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Convictions will be thrown out for 2 men convicted of killing Malcolm X

A MARTINEZ, HOST:

Who killed Malcolm X? The official answer to that question changes today. The civil rights leader was assassinated in 1965. He had just started speaking in the Audubon Ballroom in Manhattan, and three gunmen opened fire. Two of the men who were found guilty of the murder in 1966 always said they were innocent. Today, their convictions will be thrown out. In a moment, we'll hear from Tamara Payne, who co-authored a biography of Malcolm X. But first, I'm joined by NPR criminal justice correspondent Jasmine Garsd. Jasmine, pretty remarkable turn of events. So walk us through the investigation that led us up to this moment.

JASMINE GARSD, BYLINE: This was a 22-month-long investigation conducted by the Manhattan District Attorney's Office, lawyers for the two men and the nonprofit Innocence Project. And what they say they found was that back in 1965, both the FBI and the NYPD withheld key evidence that - it would have likely led to Aziz and Islam's acquittal. We're talking about FBI documents that implicated other suspects and pointed away from Islam and Aziz's failure to disclose NYPD files, which revealed that a reporter for the New York Daily News received a call that morning, the morning of the assassination, indicating that Malcolm X was going to be murdered.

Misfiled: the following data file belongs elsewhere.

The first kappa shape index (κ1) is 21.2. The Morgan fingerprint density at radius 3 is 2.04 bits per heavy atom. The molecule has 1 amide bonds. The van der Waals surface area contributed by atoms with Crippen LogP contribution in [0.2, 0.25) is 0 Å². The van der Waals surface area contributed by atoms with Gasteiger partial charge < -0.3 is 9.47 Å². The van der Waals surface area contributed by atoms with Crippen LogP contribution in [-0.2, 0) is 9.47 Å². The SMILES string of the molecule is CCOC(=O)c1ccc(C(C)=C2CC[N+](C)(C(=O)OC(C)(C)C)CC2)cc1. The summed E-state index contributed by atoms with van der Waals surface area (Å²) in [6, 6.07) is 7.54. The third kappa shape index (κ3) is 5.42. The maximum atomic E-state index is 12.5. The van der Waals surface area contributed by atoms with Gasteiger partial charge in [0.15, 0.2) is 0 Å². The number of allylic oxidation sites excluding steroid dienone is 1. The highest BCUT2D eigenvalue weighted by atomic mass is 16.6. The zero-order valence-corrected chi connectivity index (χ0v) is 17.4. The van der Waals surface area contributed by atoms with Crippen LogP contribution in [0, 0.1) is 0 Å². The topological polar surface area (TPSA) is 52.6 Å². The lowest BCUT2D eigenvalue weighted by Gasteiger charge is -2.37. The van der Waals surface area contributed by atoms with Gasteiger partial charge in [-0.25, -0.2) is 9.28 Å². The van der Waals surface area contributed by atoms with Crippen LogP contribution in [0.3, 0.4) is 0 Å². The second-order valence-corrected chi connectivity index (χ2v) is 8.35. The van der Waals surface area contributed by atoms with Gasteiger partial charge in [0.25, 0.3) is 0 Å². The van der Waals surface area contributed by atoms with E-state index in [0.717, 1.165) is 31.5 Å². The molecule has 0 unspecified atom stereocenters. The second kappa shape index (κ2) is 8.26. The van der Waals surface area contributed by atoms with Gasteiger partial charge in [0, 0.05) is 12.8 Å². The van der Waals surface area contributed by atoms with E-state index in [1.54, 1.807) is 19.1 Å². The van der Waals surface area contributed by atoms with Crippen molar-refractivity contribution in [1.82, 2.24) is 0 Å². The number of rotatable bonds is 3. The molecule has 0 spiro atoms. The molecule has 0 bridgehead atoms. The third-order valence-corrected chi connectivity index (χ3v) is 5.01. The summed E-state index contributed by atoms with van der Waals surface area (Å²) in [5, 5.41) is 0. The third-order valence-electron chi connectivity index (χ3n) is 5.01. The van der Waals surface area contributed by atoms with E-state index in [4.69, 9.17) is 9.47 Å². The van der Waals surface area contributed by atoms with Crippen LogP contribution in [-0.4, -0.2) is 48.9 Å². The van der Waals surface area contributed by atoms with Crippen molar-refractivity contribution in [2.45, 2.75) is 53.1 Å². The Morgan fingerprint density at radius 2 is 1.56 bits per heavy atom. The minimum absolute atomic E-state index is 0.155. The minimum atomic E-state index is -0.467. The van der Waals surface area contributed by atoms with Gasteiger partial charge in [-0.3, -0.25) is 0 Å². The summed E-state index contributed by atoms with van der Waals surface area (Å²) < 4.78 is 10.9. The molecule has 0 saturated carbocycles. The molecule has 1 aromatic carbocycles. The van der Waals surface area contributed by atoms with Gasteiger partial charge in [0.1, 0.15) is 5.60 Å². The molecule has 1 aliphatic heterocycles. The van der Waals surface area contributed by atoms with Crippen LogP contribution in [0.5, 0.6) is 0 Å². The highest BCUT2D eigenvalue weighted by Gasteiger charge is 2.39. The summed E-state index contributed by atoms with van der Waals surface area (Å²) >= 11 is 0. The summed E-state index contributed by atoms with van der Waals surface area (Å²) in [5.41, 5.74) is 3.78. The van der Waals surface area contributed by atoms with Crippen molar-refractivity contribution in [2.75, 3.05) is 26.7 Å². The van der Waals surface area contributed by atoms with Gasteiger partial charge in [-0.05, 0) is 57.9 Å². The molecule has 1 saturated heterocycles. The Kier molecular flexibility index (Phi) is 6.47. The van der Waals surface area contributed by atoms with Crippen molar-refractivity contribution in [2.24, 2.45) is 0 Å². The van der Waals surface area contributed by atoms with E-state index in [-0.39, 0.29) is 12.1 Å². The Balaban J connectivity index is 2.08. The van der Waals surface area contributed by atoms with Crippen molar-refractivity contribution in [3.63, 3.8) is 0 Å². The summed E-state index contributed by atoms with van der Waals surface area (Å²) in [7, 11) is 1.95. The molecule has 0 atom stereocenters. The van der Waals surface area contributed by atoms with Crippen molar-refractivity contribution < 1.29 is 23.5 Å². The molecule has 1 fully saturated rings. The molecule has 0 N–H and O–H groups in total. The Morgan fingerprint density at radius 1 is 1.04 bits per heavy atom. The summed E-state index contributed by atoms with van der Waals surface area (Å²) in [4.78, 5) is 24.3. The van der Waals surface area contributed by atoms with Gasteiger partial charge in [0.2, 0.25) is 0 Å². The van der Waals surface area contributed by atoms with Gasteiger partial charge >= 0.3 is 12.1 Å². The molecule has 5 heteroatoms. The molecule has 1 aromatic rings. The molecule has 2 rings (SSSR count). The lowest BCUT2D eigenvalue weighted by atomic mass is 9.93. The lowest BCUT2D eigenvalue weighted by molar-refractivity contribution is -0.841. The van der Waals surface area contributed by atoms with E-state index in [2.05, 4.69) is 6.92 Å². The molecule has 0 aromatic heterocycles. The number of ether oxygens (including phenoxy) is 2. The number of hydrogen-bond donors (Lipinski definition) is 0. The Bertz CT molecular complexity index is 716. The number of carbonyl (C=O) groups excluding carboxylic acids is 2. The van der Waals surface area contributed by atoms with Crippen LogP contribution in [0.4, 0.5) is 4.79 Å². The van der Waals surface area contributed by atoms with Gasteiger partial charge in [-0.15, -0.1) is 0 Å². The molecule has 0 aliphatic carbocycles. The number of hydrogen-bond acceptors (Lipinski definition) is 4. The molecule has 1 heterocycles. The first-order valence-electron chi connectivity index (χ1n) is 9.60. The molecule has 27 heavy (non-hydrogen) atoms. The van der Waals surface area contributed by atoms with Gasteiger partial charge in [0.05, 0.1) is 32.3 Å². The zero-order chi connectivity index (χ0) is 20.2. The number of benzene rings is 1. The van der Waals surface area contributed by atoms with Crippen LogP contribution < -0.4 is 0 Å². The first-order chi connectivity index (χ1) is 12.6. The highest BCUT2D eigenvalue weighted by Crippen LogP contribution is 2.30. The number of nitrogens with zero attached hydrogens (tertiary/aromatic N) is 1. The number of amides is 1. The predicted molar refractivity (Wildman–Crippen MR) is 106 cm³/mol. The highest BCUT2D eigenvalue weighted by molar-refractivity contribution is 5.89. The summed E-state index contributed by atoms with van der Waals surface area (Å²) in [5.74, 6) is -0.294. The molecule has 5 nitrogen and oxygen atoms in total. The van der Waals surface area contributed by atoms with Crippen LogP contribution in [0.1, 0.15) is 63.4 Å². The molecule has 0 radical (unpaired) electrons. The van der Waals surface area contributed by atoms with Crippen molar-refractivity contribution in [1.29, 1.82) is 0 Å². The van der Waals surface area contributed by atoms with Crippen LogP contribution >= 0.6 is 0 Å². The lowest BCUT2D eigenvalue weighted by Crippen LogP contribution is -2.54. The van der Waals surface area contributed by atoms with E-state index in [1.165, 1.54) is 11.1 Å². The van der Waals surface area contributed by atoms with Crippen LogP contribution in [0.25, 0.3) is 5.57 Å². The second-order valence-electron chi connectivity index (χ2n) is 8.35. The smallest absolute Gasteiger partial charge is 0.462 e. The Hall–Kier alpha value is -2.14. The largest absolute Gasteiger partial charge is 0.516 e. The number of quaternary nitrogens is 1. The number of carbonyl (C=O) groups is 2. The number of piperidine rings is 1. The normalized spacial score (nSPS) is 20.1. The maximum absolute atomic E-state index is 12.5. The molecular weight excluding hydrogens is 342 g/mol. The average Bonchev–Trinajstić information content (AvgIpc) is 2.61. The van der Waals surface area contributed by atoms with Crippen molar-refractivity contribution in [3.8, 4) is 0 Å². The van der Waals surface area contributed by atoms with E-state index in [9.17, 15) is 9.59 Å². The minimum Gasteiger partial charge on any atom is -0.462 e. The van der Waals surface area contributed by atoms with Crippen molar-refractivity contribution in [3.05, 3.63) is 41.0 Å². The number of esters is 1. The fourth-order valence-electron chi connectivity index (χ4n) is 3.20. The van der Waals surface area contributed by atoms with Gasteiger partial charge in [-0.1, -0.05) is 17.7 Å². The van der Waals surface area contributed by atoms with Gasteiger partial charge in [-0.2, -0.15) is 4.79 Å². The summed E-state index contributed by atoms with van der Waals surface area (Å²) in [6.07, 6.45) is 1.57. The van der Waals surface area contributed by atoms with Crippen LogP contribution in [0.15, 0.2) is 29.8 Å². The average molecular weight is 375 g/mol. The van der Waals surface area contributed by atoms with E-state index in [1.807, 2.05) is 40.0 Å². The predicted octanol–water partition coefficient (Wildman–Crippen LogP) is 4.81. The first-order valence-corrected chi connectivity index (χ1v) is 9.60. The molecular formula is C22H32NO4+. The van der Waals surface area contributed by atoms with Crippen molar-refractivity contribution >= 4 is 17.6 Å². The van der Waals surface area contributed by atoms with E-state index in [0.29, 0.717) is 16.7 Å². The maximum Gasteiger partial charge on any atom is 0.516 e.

MARTINEZ: Fifty years is a long time to wait to review a case. Why is this investigation happening now?

GARSD: Well, recently, a Netflix documentary about the assassination renewed interest in the case, but the conviction of Aziz and Islam was always called into question from day one. They were part of the Nation of Islam, which Malcolm X had acrimoniously separated from shortly before his murder. But there was no physical evidence that tied Aziz or Islam to the crime scene, let alone the murder. Both men offered very credible alibis. Witnesses contradicted each other. This was not at all clear-cut.

MARTINEZ: OK. So Aziz and Islam are being exonerated. Are we any closer, then, to knowing who killed - who actually killed Malcolm X?

GARSD: No, it remains unknown. Throughout the years, people pointed to another member of the Nation of Islam who did not get arrested. There are also questions about why. If there was knowledge that Malcolm X's life was in danger - and there were undercover law enforcement officers present at the time of the murder - why wasn't anything done to prevent it?

MARTINEZ: What ever became of those two men, Aziz and Islam?

GARSD: Aziz was released in 1985. He is 83 years old now. Khalil Islam was released in 1987, and he died in 2009. They and their families have expressed relief but also acknowledge that the damage done was irreparable. Even after they were released, they were widely seen as Malcolm X's killers. They had to exist in their communities with this stigma.

MARTINEZ: That's NPR criminal justice correspondent Jasmine Garsd. Jasmine, thank you.

GARSD: Thank you. Transcript provided by NPR, Copyright NPR.